Water sports are a proven way of improving mental health. If they become part of a monthly routine, it can help with anxiety and depression as well as other conditions as insomnia. But, what makes water sports so good for mental wellbeing and physical relaxation?
Practicing sports in the water is a fun habit that helps improve the mood of people with psychological problems. In addition, it has been shown to help reduce stress and anxiety in patients with diseases as fibromyalgia. From Nautical Channel, we recommend the following water sports to help boost your mental health.
There is plenty of evidence that suggests blue improves mental wellbeing. This is because blue is a soothing colour that can affect our mental state. It is said to calm the mind and help with concentration.
Blue is mostly associated with water. This is also a possible complementary factor of why water sports can help with mental health. Blue spaces can lower the pulse rate and the body temperature. Moreover, it is viewed as a non-threatening colour that calls to mind feelings of calmness and serenity.
Swimming is a great form of exercising that has great physical benefits on your overall health. It is beneficial for the mind regardless of the location. Swimming can help relieve stress as it has a very relaxing effect on the mind.
Recent studies show that being immersed in water boosts the blood flow to the brain. This increases the supply of oxygen, glucose and nutrients, suggesting a positive impact on the mental health.
Moreover, swimming for just half an hour is known for lowering incidences of depression and anxiety, as well as to improve sleep patterns. Swimming helps release endorphins, the feel-good hormones that lead to a greater sense of happiness and wellbeing.
A lifestyle surrounded by the sea brings positive benefits to our health. It impacts our skin, immune system, articulations and breathing. Surf has been prescribed by doctors for being an outdoor activity practiced in the water.
In addition, patients that suffer from post-traumatic stress disorder (PTSD) have reported improving their sleeping pattern after surfing and maintaining a regular wave riding activity. This is because surfing works as an emotional stabilizer. It has a zen effect, soothing your mind and balancing your emotions.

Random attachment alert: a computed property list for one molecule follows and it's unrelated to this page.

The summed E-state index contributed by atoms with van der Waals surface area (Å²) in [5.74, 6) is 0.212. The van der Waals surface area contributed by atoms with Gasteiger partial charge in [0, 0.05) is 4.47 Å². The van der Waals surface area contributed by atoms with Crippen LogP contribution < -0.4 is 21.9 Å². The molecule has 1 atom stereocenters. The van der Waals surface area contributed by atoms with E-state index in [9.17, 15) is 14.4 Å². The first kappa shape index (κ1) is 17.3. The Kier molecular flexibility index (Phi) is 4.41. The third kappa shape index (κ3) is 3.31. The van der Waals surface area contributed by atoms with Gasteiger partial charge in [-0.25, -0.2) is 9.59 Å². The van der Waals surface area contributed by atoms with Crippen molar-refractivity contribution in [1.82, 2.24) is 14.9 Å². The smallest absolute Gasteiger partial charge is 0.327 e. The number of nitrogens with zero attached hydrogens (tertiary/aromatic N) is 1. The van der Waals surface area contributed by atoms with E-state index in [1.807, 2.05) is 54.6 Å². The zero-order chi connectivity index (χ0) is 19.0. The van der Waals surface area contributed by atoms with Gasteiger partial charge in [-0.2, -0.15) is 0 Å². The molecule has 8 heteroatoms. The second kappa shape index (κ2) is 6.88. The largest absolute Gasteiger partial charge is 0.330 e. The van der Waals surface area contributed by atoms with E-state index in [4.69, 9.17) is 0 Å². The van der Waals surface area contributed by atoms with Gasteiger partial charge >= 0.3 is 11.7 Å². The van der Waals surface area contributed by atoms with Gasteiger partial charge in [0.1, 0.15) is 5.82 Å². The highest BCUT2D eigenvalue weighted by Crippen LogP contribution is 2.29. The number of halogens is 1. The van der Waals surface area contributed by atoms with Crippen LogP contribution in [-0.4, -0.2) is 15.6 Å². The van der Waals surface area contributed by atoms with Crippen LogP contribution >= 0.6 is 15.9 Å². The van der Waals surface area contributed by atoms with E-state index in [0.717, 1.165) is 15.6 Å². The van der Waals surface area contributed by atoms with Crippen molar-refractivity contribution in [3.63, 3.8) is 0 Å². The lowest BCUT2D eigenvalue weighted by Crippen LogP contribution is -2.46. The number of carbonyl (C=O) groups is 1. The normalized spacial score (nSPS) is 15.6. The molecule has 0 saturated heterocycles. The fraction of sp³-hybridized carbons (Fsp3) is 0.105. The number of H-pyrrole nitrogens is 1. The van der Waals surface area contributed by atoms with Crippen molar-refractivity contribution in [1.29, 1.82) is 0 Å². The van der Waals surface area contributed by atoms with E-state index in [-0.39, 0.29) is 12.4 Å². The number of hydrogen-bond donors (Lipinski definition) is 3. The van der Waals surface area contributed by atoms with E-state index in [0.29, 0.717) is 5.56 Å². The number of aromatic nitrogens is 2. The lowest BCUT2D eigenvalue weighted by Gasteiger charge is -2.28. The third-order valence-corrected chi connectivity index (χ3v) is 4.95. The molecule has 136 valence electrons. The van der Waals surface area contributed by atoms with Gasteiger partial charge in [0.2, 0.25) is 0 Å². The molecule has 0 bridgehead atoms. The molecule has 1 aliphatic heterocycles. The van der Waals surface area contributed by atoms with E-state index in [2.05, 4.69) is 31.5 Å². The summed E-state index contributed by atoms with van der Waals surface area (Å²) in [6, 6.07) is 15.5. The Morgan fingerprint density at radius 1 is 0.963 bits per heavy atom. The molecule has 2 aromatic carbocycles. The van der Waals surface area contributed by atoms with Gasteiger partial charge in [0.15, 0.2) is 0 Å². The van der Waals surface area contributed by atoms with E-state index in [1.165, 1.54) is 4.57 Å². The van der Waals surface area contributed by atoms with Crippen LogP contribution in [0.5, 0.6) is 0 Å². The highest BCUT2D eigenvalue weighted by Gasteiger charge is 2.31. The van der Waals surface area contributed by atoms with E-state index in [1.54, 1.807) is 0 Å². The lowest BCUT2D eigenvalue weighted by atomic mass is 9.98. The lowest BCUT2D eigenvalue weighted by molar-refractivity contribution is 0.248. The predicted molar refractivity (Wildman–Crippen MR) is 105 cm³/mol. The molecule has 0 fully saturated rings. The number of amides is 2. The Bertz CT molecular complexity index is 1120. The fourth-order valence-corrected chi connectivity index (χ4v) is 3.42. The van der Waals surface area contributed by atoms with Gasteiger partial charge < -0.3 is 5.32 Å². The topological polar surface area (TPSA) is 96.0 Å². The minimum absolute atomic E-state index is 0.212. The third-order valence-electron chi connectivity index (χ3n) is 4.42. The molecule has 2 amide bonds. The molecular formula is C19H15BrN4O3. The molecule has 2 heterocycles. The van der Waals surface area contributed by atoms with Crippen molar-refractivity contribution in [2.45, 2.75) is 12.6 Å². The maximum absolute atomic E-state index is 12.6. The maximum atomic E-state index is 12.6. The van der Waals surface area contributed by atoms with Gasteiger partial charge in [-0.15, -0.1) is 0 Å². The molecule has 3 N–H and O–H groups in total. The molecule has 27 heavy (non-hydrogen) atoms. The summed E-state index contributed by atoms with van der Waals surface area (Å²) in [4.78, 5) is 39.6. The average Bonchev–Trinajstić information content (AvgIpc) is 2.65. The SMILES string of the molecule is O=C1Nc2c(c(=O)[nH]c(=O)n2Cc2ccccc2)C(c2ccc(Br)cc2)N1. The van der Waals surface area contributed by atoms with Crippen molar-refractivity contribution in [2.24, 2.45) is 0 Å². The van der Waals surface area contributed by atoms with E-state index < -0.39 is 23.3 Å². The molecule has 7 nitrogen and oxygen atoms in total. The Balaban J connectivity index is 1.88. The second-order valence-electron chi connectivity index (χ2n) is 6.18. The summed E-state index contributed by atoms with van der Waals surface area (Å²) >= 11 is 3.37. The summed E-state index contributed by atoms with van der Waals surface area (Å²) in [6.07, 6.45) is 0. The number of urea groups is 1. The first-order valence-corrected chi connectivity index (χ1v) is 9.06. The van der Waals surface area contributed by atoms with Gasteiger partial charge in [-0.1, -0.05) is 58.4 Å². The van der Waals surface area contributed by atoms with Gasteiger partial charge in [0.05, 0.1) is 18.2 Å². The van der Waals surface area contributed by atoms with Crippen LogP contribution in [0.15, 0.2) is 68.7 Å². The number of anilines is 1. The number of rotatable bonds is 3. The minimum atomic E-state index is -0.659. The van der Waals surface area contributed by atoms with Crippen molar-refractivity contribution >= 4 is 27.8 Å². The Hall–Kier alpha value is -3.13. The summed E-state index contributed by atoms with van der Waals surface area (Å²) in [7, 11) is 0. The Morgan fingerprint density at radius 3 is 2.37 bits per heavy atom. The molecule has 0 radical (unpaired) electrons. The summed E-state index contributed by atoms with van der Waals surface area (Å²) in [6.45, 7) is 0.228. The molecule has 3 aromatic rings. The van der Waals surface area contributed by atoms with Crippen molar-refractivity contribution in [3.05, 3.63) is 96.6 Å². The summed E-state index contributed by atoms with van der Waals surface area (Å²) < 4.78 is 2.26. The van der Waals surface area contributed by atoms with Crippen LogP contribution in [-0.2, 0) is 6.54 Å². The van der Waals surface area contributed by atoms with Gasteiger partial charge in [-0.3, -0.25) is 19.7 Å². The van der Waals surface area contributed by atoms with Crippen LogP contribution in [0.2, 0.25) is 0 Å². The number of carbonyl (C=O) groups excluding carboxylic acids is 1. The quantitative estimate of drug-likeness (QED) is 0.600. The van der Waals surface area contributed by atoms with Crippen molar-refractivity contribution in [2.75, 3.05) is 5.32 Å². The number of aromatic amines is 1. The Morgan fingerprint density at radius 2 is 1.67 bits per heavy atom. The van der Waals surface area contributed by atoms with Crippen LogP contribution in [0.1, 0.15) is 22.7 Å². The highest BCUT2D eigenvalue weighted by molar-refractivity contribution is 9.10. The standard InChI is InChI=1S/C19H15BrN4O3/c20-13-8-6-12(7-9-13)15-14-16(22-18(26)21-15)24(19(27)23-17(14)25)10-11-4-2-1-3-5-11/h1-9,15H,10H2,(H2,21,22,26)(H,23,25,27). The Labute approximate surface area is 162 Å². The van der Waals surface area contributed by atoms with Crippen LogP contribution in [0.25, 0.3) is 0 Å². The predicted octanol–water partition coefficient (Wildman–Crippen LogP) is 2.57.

As it is a high-energy sport, it helps us feel calm and reduce stress. This can help with our mood. On occasions, surfing has been recommended to help patients get over loss and grief.
You might find useful: Watching Time Well Spent, the story of four young surfers that endure poverty, abandonment or death with the help of surf and the ocean.
Scuba diving also has a proven benefit on mental health. However, medical professionals consider scuba diving a dangerous sport as we are in an environment that does not support human life naturally.
“The times when I have been diving regularly have been my happiest,” says scuba diver instructor Imogen Gray, who has suffered for a long time of generalised anxiety and depression.
Diving has a positive impact on mood as it encourages mindfulness. Also, according to a study by the University of Sheffield’s Medical School, diving improves levels of anxiety, depression and reduces insomnia.
Number one rule of scuba diving is to learn deep breathing. And constantly. This helps focus your attention on the way you inhale and exhale. The mindfulness that comes with diving creates a safe space.